The initial challenge was getting the lawn tractor and the John Deere commercial lawn mower over to the old house, where they would serve as mobile anchors for the safety rope. Unfortunately, the lawn tractor proved very reluctant to start. After much fussing, it finally did start -- but then it would not move, due to a slipped belt. Rather than spend all day disassembling it to fix the belt, Lisa decided to use the John Deere to tow the tractor to the old house. She drove the lawn mower with me perched on top of the non-functional tractor and towed me over to the old house. She then put the lawn mower on the other side of the house and used the "Messenger rope" that we leave hanging up there all of the time to guide the heavy main rope over the top of the house.
With the safety rope tied off to the heavy equipment, we raised the first ladder up to the edge of the roof. Lisa donned her safety harness. I helped her guide the upper ladder onto the edge of the roof. She then climbed up the rope, tying loops in it at intervals and tying off the safety straps to the rope. Once at the peak of the roof, she hauled the second ladder to the top.
When we say "up on the roof," we're talking pretty high in the air. That house is a two-story-plus-full-attic monster, with a steeply-pitched roof. Here you see Lisa after she hauled the second ladder to the peak of the roof.
The roof may be steep, but it does not shed moss. Lisa is holding the rake with which she will attempt to remove as much of the moss as possible. You may also be able to see the indentations in the roof that show holes and weak spots in the roof. Some of the holes are quite large.
Relying solely on the safety lines, Lisa began scraping moss. Sometimes this also removed weak, rotting shingles. The masses of shingles and moss slid down the roof and to the ground below. I, wisely, stayed far back away from the house. My first job was to send tools up to the roof upon request. My second was to keep an eye out and affect a rescue if needed or summon an ambulance if necessary. Without me there, Lisa wouldn't have dared do this job; it's too dangerous to work alone in these circumstances.
Thanks to the delays with equipment in the morning, Lisa wasn't able to work as long in the morning session as she would have liked before coming down from the roof for lunch and recovery for an hour or so. On her second trip up, she hauled a long electrical extension cord and a leaf blower, which helped remove the older, loose moss from the areas she couldn't easily reach. That moss is stubborn stuff, however.
After a couple more hours of debris removal, including a stint on the other side of the house (I took no photos on that side), Lisa examined the chimney, which she capped off a couple of years ago. The cap was gone. It must have blown off in a storm. She told me to send up rolls of plastic sheeting and duct tape. I'm not very good with knots, so it took me a while to get the rolls of plastic tied off sufficiently for her to raise them to the roof on the messenger rope, but that may be just as well, because it gave her a chance to take a breather sitting on the peak of the roof. Examining the worn spots on my gloves from where the messenger rope abraded it as she hauled away, I found myself very happy to have had gloves for this work. Unfortunately for Lisa, her light rubber gloves tore away halfway through, and they were the last pair we had in stock.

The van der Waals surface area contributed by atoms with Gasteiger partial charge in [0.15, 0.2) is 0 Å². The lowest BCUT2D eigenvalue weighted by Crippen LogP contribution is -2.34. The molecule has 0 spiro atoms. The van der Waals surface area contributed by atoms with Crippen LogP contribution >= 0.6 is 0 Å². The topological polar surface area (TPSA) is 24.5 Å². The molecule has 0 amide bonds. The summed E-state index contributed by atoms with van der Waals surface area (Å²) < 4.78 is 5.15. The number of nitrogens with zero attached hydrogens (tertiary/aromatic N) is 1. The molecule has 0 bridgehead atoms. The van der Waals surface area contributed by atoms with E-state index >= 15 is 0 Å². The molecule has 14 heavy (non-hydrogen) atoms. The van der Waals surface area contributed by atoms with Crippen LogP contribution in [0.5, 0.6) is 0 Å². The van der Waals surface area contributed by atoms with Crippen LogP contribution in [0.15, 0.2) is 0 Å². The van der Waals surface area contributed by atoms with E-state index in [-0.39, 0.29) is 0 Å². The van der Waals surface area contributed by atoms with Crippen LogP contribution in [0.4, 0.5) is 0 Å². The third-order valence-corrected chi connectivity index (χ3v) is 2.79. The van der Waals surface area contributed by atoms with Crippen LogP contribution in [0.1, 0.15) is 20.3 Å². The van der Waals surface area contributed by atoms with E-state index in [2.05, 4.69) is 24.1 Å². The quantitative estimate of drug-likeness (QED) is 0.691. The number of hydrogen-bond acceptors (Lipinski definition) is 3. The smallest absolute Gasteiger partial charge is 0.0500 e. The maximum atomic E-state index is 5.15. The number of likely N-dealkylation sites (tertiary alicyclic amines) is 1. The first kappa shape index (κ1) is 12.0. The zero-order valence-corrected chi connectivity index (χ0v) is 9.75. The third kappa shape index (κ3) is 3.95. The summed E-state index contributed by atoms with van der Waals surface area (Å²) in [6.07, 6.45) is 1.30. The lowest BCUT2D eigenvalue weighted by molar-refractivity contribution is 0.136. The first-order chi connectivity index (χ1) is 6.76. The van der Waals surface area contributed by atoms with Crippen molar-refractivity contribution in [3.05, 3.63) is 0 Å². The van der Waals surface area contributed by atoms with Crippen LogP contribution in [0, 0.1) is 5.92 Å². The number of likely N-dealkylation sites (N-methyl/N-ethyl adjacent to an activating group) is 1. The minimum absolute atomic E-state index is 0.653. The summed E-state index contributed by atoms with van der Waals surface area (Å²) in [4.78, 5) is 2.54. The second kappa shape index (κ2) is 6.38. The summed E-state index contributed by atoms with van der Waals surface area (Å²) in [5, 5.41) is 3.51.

Lisa wrapped the chimney -- top and side -- with plastic and taped it into place. This led to an uncomfortable moment when, while passing the roll of tape around the chimney, she dropped it and couldn't reach it. You can't skip around nimbly when you're more than ten meters off the ground on a slippery roof, even with a safety line. Eventually she was able to retrieve it.
Then it was time for more sheets of plastic and a heavy-duty construction stapler. The minor harm caused by staple holes was nothing compared to the major damage the large holes have been wreaking on the house. Lisa laid down several sheets of plastic and stapled them over the worst of the holes.
By this time the sun was heading for the horizon, and I was starting to worry. I knew it would take a while to take down all of the equipment we had erected. None too soon, Lisa sent the loose bits of equipment back to the ground, lowered the roof ladder to me, and then came down herself. After freeing herself from the safety harness, she untied the safety line and we looped it back onto its carrier -- a board that Lisa cleverly cut to act as a spool for the rope and allow us to easily transport the heavy, 75-meter rigging rope. Working as quickly as we could in the failing light, we moved the tractor and lawn mower back to their shed, carried the ladders and stored them and the other equipment, and headed back to our trailer.
As we were removing the ladders, Lisa remembered that she'd left the roll of tape on top of the chimney. She decided that it could stay there. She wasn't going back up on that roof for anything. And considering how close we cut the time before we ran out of light, I think she made the right call.
Lisa was exhausted and shaking from the stress of spending more than six hours up on the roof. I wasn't much better myself, for all that I spent a lot of time sitting, watching, and waiting to be summoned to fetch tools. Lisa reassures me that I was a valuable team member, for without me, she would have had to keep going up and down to get the right tools and parts. She says she never would have even tried without me there.
The full set of photos from the day on the roof are on my Flickr site.
After a very long day, Lisa sent me over to Lyons to fetch a pizza for dinner, and I gladly obliged. After dinner, I left her to get cleaned up while I went to her father's house to get work from my paying job done.